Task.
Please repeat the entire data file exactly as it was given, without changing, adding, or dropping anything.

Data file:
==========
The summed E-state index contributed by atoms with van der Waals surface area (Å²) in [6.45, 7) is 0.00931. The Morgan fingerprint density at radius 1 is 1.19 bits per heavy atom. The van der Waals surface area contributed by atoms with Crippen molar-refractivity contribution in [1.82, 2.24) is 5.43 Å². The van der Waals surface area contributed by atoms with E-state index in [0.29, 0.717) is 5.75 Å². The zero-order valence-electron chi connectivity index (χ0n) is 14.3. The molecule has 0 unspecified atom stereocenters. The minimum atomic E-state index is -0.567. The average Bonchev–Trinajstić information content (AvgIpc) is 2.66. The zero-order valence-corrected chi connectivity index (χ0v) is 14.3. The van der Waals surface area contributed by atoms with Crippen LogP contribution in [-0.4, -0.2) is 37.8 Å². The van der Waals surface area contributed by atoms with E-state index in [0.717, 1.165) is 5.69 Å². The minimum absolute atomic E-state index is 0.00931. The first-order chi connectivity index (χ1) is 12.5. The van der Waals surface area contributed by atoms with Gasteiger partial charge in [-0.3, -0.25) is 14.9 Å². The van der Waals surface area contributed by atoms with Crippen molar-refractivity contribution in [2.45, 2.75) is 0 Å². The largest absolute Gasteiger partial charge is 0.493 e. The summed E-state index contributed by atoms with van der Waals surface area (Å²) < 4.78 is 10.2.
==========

The summed E-state index contributed by atoms with van der Waals surface area (Å²) in [6.45, 7) is 0.00931. The Morgan fingerprint density at radius 1 is 1.19 bits per heavy atom. The van der Waals surface area contributed by atoms with Crippen molar-refractivity contribution in [1.82, 2.24) is 5.43 Å². The van der Waals surface area contributed by atoms with E-state index in [0.29, 0.717) is 5.75 Å². The zero-order valence-electron chi connectivity index (χ0n) is 14.3. The molecule has 0 unspecified atom stereocenters. The minimum atomic E-state index is -0.567. The average Bonchev–Trinajstić information content (AvgIpc) is 2.66. The zero-order valence-corrected chi connectivity index (χ0v) is 14.3. The van der Waals surface area contributed by atoms with Crippen LogP contribution in [-0.4, -0.2) is 37.8 Å². The van der Waals surface area contributed by atoms with E-state index in [0.717, 1.165) is 5.69 Å². The minimum absolute atomic E-state index is 0.00931. The first-order chi connectivity index (χ1) is 12.5. The van der Waals surface area contributed by atoms with Gasteiger partial charge in [-0.3, -0.25) is 14.9 Å². The van der Waals surface area contributed by atoms with Crippen molar-refractivity contribution in [2.45, 2.75) is 0 Å². The largest absolute Gasteiger partial charge is 0.493 e. The summed E-state index contributed by atoms with van der Waals surface area (Å²) < 4.78 is 10.2.